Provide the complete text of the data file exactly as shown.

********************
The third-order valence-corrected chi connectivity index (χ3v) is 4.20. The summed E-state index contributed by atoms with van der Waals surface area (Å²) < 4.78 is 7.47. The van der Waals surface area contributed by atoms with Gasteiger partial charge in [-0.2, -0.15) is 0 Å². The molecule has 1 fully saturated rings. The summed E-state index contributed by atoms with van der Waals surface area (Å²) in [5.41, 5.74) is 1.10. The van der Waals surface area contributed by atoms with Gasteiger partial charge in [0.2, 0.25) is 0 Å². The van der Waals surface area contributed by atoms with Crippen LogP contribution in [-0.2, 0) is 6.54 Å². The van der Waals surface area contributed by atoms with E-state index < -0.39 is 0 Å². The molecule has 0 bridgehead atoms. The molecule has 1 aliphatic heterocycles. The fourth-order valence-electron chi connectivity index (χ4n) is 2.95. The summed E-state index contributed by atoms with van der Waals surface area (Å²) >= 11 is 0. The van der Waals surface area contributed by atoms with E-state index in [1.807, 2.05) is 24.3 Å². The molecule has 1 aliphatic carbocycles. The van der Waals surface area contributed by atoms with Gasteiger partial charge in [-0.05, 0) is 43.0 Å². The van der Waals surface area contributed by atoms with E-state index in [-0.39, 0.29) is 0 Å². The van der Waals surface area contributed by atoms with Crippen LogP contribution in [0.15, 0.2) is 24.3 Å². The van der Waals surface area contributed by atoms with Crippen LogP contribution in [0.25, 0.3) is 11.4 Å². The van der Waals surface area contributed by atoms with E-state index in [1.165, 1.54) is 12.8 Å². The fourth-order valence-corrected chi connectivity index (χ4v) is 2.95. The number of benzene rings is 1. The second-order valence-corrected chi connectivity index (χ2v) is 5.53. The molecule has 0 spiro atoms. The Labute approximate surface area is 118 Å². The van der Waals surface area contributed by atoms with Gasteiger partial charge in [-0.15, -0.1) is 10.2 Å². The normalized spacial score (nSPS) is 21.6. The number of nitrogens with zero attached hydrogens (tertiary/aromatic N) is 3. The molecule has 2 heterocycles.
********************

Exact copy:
The third-order valence-corrected chi connectivity index (χ3v) is 4.20. The summed E-state index contributed by atoms with van der Waals surface area (Å²) < 4.78 is 7.47. The van der Waals surface area contributed by atoms with Gasteiger partial charge in [-0.2, -0.15) is 0 Å². The molecule has 1 fully saturated rings. The summed E-state index contributed by atoms with van der Waals surface area (Å²) in [5.41, 5.74) is 1.10. The van der Waals surface area contributed by atoms with Gasteiger partial charge in [0.2, 0.25) is 0 Å². The van der Waals surface area contributed by atoms with Crippen LogP contribution in [-0.2, 0) is 6.54 Å². The van der Waals surface area contributed by atoms with E-state index < -0.39 is 0 Å². The molecule has 0 bridgehead atoms. The molecule has 1 aliphatic heterocycles. The fourth-order valence-electron chi connectivity index (χ4n) is 2.95. The summed E-state index contributed by atoms with van der Waals surface area (Å²) >= 11 is 0. The van der Waals surface area contributed by atoms with E-state index in [1.807, 2.05) is 24.3 Å². The molecule has 1 aliphatic carbocycles. The van der Waals surface area contributed by atoms with Gasteiger partial charge in [-0.05, 0) is 43.0 Å². The van der Waals surface area contributed by atoms with E-state index in [-0.39, 0.29) is 0 Å². The van der Waals surface area contributed by atoms with Crippen LogP contribution in [0.15, 0.2) is 24.3 Å². The van der Waals surface area contributed by atoms with Crippen LogP contribution in [0.25, 0.3) is 11.4 Å². The van der Waals surface area contributed by atoms with E-state index in [1.165, 1.54) is 12.8 Å². The fourth-order valence-corrected chi connectivity index (χ4v) is 2.95. The number of benzene rings is 1. The second-order valence-corrected chi connectivity index (χ2v) is 5.53. The molecule has 0 spiro atoms. The Labute approximate surface area is 118 Å². The van der Waals surface area contributed by atoms with Gasteiger partial charge in [-0.15, -0.1) is 10.2 Å². The normalized spacial score (nSPS) is 21.6. The number of nitrogens with zero attached hydrogens (tertiary/aromatic N) is 3. The molecule has 2 heterocycles.